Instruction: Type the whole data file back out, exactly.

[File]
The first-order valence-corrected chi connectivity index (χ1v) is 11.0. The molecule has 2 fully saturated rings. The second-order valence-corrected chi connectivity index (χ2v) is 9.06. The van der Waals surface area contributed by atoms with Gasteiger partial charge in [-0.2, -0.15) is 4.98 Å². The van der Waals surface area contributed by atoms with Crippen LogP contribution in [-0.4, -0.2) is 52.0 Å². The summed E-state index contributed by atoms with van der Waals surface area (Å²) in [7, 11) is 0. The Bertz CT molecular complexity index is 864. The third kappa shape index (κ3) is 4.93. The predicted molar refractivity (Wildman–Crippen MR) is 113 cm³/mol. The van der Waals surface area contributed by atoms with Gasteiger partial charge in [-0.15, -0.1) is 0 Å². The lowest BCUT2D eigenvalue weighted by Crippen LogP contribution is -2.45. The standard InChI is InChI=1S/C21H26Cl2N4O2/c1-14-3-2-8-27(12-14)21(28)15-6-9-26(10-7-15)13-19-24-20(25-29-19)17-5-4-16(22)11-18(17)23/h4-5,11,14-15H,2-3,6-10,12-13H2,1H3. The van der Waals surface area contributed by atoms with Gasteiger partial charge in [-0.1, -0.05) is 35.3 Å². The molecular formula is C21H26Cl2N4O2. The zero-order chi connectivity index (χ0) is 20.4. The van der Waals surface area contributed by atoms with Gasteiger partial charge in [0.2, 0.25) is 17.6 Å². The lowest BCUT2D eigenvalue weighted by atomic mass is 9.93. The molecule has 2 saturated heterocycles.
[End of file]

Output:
The first-order valence-corrected chi connectivity index (χ1v) is 11.0. The molecule has 2 fully saturated rings. The second-order valence-corrected chi connectivity index (χ2v) is 9.06. The van der Waals surface area contributed by atoms with Gasteiger partial charge in [-0.2, -0.15) is 4.98 Å². The van der Waals surface area contributed by atoms with Crippen LogP contribution in [-0.4, -0.2) is 52.0 Å². The summed E-state index contributed by atoms with van der Waals surface area (Å²) in [7, 11) is 0. The Bertz CT molecular complexity index is 864. The third kappa shape index (κ3) is 4.93. The predicted molar refractivity (Wildman–Crippen MR) is 113 cm³/mol. The van der Waals surface area contributed by atoms with Gasteiger partial charge in [-0.15, -0.1) is 0 Å². The lowest BCUT2D eigenvalue weighted by Crippen LogP contribution is -2.45. The standard InChI is InChI=1S/C21H26Cl2N4O2/c1-14-3-2-8-27(12-14)21(28)15-6-9-26(10-7-15)13-19-24-20(25-29-19)17-5-4-16(22)11-18(17)23/h4-5,11,14-15H,2-3,6-10,12-13H2,1H3. The van der Waals surface area contributed by atoms with Gasteiger partial charge in [-0.1, -0.05) is 35.3 Å². The molecular formula is C21H26Cl2N4O2. The zero-order chi connectivity index (χ0) is 20.4. The van der Waals surface area contributed by atoms with Gasteiger partial charge in [0.2, 0.25) is 17.6 Å². The lowest BCUT2D eigenvalue weighted by atomic mass is 9.93. The molecule has 2 saturated heterocycles.